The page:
“Walk a Mile in Her Shoes” is an international men’s march to stop rape, sexual assault and gender violence. This literal approach to sexual assault prevention is under the notion that you cannot understand another person’s experience until you have walked a mile in their shoes.

APSU hosted their version of the march “Walk a Mile in Their Shoes” at the Fortera Stadium on Thursday, March 22.

“I think this is a great idea to address an important topic,” former APSU student Taylor Tussey said. “It’s an easy, inclusive way to get so many different people involved and informed, like me.”

The mile-long walk brought attention to students as well as the entire community that was encouraged to attend.

“This topic is near and dear to the Bikers against Child Abuse,” Biker ‘Hoss’ said. “Our job is to encourage kids specifically and uplift them after they have experienced assault.”

Making their presence known at the walk, the B.A.C.A. takes a firm stand against all forms of child abuse. In a short ceremony, they welcome a child into the B.A.C.A. family by giving them their own biker jacket and patch.

Immediately a bond is formed between the child and the bikers. Two bikers are assigned as the child’s primary contact as the child goes through the court process. To protect their identities, each biker works under a pseudonym, like ‘Hoss’ does.

“It’s so important to bring awareness to what so many people go through on the daily,” junior psychology major Cas Mendoza said. “This is stuff [the women and gender studies program] talk about.”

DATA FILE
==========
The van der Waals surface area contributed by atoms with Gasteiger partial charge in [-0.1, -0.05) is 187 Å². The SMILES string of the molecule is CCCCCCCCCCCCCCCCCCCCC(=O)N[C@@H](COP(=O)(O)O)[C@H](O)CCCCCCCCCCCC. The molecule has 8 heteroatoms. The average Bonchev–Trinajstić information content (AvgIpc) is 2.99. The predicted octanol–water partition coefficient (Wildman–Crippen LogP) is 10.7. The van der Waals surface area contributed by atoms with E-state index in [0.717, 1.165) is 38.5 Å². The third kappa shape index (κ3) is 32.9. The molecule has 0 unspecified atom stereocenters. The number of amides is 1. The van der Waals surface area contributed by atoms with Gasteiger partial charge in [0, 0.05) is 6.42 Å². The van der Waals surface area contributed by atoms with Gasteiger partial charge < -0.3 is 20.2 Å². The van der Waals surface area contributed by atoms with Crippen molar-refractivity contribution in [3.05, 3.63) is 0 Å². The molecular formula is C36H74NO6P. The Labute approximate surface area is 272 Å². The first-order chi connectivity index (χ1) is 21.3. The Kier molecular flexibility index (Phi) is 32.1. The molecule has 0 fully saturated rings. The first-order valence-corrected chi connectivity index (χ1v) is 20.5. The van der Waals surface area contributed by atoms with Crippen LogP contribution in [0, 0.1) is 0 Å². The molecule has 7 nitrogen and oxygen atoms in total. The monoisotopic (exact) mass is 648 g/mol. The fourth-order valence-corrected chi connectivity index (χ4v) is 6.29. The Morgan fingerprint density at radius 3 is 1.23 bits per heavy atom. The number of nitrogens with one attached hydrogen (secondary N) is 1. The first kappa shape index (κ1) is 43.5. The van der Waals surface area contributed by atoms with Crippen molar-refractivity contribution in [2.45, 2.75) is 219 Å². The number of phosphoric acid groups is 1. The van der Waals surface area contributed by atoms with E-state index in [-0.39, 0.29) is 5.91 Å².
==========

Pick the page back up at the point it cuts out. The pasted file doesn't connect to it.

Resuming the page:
APSU is one of the leading institutions regarding domestic violence and sexual assault prevention in Tennessee.

APSU provides a Women and Gender studies program minor. This program supports students as they become social justice activists in their homes and communities.

The program along with the Feminist Majority Leadership alliance have produced 17 annual showings of Eve Ensler’s play “The Vagina Monologues.” Only women can participate as talent in the play, however anyone and everyone is encouraged to watch.

These productions aid the V-Day global activist moment that has raised over $100 million towards ending violence against women and girls and educating individuals about the issue.

“This topic is near and dear to the [B.A.C.A.],” Hoss said. “Our job is to encourage kids specifically and uplift them after they have experienced assault.”

To attend the walk on campus, tickets at the gate were $5. The cost goes towards a fundraiser for the sexual assault center in Clarksville.

The sexual assault center’s mission is to provide healing for children, adults and families affected by assault and violence through educational manners and counseling.

Around campus several yard signs can be seen saying “prevent sexual violence.” These signs feature statistics such as “only 13 percent of rape survivors report assault” and “8 in 10 survivors knew their attacker.”

APSU says it is keeping the conversation open.

“I work in the ROTC program [at APSU]. We are big advocates for ending sexual assault,” Assistant military science professor Capt. Margaree King said. “It’s important to start the conversation that these things happen. This walk starts conversations.”